A civil plaintiff is the party who files a complaint in a civil lawsuit. In such cases, the plaintiff is typically one individual filing suit against an individual, corporation or government for perceived wrongdoing. The civil plaintiff seeks a redress for grievances, either in the form or money, goods, or a legal arrangement such as an injunction. This is different from a criminal case, in which the state or other local government acts as prosecutor on behalf of the victims of a crime.
A complaint filed by the civil plaintiff will result in a civil suit only if the dispute can be settled privately and without criminal charges. The civil plaintiff is the party doing the accusing, whereas the defendant is the party accused. The plaintiff is a private entity—an individual, private company or non-profit organization. The defendant in a civil case is typically another private entity—another individual, company or non-profit.
In some cases, a state, local or national government may be the defendant in a civil suit. Cases in which a government entity is the civil defendant are marked by disputes whereby a governmental law or procedure has possibly wronged a person or business, but not in a criminal way, nor necessarily in a way that would affect the entire population. Sometimes, however, civil suits against government entities are appealed and work their way up to higher court systems.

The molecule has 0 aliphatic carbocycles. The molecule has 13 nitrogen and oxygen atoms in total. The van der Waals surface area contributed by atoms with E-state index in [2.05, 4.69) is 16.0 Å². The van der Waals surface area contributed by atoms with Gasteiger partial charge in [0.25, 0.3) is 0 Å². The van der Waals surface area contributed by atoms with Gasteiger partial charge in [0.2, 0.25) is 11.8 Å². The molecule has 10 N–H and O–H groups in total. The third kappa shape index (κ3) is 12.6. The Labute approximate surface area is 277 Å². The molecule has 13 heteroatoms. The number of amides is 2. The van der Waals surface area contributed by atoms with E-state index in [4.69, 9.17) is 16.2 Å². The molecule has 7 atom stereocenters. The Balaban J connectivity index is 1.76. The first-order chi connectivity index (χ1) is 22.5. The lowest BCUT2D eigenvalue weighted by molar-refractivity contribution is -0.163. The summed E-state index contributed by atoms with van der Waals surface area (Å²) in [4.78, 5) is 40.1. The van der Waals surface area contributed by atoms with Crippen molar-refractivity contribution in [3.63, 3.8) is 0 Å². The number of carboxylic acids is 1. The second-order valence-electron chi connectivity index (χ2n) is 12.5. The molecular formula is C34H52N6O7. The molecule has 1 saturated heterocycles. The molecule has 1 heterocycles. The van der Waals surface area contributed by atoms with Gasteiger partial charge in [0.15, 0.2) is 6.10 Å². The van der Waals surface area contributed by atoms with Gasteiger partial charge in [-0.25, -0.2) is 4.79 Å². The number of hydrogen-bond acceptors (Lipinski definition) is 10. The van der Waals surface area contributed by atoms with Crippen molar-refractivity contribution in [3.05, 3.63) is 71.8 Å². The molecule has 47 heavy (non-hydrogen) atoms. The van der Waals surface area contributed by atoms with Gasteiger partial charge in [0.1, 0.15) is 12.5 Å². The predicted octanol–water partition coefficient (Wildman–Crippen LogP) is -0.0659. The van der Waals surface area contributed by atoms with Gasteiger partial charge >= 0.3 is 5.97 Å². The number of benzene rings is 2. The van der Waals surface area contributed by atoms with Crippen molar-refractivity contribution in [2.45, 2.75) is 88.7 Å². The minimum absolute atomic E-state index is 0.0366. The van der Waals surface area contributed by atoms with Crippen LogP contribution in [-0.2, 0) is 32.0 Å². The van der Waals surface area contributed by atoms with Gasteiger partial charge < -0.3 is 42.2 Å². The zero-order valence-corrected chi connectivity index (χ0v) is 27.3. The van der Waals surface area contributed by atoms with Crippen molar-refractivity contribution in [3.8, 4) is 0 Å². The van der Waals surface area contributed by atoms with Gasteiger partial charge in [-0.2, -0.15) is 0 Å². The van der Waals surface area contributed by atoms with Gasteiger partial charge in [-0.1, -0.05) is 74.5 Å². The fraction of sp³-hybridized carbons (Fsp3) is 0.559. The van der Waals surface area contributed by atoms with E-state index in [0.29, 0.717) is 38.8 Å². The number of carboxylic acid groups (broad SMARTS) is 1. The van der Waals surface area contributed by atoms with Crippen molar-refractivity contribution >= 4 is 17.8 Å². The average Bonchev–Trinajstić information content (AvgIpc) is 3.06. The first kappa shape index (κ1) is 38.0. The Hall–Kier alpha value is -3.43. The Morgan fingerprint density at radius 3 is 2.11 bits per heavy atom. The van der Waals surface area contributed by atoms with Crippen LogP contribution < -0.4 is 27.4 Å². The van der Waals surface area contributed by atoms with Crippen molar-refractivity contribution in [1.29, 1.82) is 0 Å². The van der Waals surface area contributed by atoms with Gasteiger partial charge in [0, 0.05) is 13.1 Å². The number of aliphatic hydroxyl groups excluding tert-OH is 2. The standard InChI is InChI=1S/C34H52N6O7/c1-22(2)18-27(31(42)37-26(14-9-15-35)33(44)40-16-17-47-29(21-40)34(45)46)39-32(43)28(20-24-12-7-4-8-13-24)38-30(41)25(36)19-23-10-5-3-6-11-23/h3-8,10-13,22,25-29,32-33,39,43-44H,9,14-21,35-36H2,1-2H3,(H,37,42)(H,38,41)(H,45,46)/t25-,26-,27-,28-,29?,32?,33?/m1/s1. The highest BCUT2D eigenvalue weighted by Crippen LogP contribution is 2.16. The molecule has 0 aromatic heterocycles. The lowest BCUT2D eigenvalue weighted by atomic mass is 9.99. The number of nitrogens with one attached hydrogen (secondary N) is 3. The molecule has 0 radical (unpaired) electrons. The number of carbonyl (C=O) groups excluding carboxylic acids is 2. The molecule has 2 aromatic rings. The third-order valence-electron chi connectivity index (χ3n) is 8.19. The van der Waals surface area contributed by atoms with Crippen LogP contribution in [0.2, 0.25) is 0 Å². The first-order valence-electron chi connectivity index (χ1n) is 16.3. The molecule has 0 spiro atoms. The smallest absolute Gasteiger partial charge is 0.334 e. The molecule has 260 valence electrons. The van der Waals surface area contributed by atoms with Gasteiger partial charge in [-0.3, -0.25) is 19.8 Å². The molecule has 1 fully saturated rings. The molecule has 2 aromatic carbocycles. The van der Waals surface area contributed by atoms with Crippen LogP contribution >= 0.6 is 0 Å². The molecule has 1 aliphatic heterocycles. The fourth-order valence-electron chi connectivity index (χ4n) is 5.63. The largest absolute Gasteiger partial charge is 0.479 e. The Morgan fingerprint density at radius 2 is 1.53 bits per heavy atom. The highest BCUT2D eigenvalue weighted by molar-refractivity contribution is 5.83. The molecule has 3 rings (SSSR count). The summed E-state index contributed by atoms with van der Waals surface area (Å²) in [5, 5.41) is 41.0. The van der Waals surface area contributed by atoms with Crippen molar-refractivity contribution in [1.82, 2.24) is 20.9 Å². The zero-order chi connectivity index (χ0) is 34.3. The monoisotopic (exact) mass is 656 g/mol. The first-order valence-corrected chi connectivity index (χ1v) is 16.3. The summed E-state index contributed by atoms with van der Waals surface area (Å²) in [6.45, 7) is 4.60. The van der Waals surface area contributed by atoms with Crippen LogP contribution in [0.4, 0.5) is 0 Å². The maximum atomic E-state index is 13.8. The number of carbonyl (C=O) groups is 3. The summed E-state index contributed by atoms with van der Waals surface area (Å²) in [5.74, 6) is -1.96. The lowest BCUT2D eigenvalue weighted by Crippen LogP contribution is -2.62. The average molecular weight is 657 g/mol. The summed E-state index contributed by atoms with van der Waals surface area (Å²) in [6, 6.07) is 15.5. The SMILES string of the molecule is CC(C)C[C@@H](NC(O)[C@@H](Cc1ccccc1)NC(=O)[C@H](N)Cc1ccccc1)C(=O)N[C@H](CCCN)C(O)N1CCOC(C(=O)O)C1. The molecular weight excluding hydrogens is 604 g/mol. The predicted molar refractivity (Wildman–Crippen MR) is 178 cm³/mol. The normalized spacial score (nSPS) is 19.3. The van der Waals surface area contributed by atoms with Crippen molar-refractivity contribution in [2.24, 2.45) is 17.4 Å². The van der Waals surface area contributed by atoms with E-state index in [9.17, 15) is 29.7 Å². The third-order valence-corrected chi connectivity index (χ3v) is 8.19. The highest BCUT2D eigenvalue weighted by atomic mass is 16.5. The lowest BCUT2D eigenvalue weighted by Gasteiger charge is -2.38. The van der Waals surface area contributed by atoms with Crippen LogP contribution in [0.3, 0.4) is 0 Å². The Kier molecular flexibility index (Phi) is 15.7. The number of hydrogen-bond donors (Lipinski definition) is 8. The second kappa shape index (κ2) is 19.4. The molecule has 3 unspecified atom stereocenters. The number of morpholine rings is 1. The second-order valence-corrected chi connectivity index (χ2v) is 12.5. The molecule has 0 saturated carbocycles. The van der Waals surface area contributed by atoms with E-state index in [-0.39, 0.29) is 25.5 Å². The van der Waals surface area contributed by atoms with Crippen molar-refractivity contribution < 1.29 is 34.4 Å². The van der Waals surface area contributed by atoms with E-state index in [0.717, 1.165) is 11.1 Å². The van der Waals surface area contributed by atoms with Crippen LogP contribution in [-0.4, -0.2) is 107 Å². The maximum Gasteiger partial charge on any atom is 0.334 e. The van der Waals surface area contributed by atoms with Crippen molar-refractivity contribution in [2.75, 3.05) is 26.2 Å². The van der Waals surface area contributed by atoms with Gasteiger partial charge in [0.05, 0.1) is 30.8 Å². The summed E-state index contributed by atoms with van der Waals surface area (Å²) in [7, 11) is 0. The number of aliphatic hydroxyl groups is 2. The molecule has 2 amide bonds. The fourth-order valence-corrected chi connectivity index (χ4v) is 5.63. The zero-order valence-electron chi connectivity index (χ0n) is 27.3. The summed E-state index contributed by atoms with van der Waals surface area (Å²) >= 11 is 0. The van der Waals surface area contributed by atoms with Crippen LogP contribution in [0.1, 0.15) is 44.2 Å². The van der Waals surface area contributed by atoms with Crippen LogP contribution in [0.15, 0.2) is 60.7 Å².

Depending on the country, cases can travel all the way up to a national court system on appeal, where the decision may actually end up affecting the general population. One famous example of this is a US case called Roe vs. Wade, which was a civil suit filed by Norma McCorvey—under the alias Jane Roe—against the state of Texas in 1973. McCorvey was seeking the right to get an abortion. The case traveled all the way up to the United States Supreme Court on appeal. The Supreme Court's decision in favor of Roe established a national precedent that granted all women the right to seek out an abortion.
A public government can also at times be a civil plaintiff. If, for instance, a newspaper has sensitive material that the government doesn't wish to be published, the government may file a civil suit in an attempt to win a temporary injunction. In this case, the government must file a civil suit; a criminal suit would be inappropriate as the paper is doing nothing criminal by publishing materials. It is then up to the judge or jury presiding over the case to decide whether the government has just cause to delay publishing.